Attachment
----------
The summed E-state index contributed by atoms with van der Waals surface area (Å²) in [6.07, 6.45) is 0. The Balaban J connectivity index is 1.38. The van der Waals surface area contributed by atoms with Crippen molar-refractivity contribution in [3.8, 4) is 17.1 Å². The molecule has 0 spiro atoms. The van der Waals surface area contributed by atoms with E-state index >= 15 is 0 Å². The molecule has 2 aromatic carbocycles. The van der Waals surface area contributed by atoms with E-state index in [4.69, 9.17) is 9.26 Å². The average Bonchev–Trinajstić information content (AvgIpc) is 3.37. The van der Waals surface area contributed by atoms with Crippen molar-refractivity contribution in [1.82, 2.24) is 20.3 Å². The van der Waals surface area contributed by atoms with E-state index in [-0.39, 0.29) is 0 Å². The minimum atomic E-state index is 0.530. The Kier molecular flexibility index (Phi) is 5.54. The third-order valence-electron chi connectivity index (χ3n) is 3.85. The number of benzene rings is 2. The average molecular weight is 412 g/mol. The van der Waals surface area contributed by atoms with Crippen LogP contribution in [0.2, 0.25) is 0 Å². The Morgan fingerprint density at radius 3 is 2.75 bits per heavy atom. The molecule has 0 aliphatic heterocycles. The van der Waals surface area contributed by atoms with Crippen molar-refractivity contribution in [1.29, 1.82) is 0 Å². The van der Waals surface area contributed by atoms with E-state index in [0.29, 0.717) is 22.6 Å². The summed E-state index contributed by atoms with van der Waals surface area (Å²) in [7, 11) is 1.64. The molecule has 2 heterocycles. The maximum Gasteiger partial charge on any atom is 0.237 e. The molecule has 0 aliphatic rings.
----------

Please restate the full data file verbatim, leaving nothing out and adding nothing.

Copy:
The summed E-state index contributed by atoms with van der Waals surface area (Å²) in [6.07, 6.45) is 0. The Balaban J connectivity index is 1.38. The van der Waals surface area contributed by atoms with Crippen molar-refractivity contribution in [3.8, 4) is 17.1 Å². The molecule has 0 spiro atoms. The van der Waals surface area contributed by atoms with E-state index >= 15 is 0 Å². The molecule has 2 aromatic carbocycles. The van der Waals surface area contributed by atoms with E-state index in [4.69, 9.17) is 9.26 Å². The average Bonchev–Trinajstić information content (AvgIpc) is 3.37. The van der Waals surface area contributed by atoms with Crippen molar-refractivity contribution in [1.82, 2.24) is 20.3 Å². The van der Waals surface area contributed by atoms with E-state index in [-0.39, 0.29) is 0 Å². The minimum atomic E-state index is 0.530. The Kier molecular flexibility index (Phi) is 5.54. The third-order valence-electron chi connectivity index (χ3n) is 3.85. The number of benzene rings is 2. The average molecular weight is 412 g/mol. The van der Waals surface area contributed by atoms with Crippen LogP contribution in [0.2, 0.25) is 0 Å². The Morgan fingerprint density at radius 3 is 2.75 bits per heavy atom. The molecule has 0 aliphatic heterocycles. The van der Waals surface area contributed by atoms with Crippen molar-refractivity contribution in [1.29, 1.82) is 0 Å². The van der Waals surface area contributed by atoms with E-state index in [0.29, 0.717) is 22.6 Å². The summed E-state index contributed by atoms with van der Waals surface area (Å²) in [7, 11) is 1.64. The molecule has 2 heterocycles. The maximum Gasteiger partial charge on any atom is 0.237 e. The molecule has 0 aliphatic rings.